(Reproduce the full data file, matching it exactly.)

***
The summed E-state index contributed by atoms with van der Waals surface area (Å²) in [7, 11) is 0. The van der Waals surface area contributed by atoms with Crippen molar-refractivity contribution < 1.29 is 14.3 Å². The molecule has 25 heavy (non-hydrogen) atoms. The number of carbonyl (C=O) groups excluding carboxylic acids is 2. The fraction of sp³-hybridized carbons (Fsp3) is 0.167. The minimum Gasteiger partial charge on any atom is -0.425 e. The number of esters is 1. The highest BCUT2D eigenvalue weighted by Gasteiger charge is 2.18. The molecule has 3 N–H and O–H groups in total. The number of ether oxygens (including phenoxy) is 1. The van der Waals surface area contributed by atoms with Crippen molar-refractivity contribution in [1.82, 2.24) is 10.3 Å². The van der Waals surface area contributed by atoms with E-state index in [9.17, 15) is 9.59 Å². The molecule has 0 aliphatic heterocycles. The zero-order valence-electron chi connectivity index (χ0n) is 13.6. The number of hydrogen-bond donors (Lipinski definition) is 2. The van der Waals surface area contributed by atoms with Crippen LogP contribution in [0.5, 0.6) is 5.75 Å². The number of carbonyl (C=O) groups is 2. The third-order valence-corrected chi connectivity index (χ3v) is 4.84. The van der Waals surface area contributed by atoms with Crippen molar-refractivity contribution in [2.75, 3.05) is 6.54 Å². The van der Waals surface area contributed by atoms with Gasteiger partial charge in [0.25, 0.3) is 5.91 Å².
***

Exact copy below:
The summed E-state index contributed by atoms with van der Waals surface area (Å²) in [7, 11) is 0. The van der Waals surface area contributed by atoms with Crippen molar-refractivity contribution < 1.29 is 14.3 Å². The molecule has 25 heavy (non-hydrogen) atoms. The number of carbonyl (C=O) groups excluding carboxylic acids is 2. The fraction of sp³-hybridized carbons (Fsp3) is 0.167. The minimum Gasteiger partial charge on any atom is -0.425 e. The number of esters is 1. The highest BCUT2D eigenvalue weighted by Gasteiger charge is 2.18. The molecule has 3 N–H and O–H groups in total. The number of ether oxygens (including phenoxy) is 1. The van der Waals surface area contributed by atoms with Crippen molar-refractivity contribution in [1.82, 2.24) is 10.3 Å². The van der Waals surface area contributed by atoms with E-state index in [9.17, 15) is 9.59 Å². The molecule has 0 aliphatic heterocycles. The zero-order valence-electron chi connectivity index (χ0n) is 13.6. The number of hydrogen-bond donors (Lipinski definition) is 2. The van der Waals surface area contributed by atoms with Crippen LogP contribution in [0.5, 0.6) is 5.75 Å². The number of carbonyl (C=O) groups is 2. The third-order valence-corrected chi connectivity index (χ3v) is 4.84. The van der Waals surface area contributed by atoms with Crippen molar-refractivity contribution in [2.75, 3.05) is 6.54 Å². The van der Waals surface area contributed by atoms with Gasteiger partial charge in [0.25, 0.3) is 5.91 Å².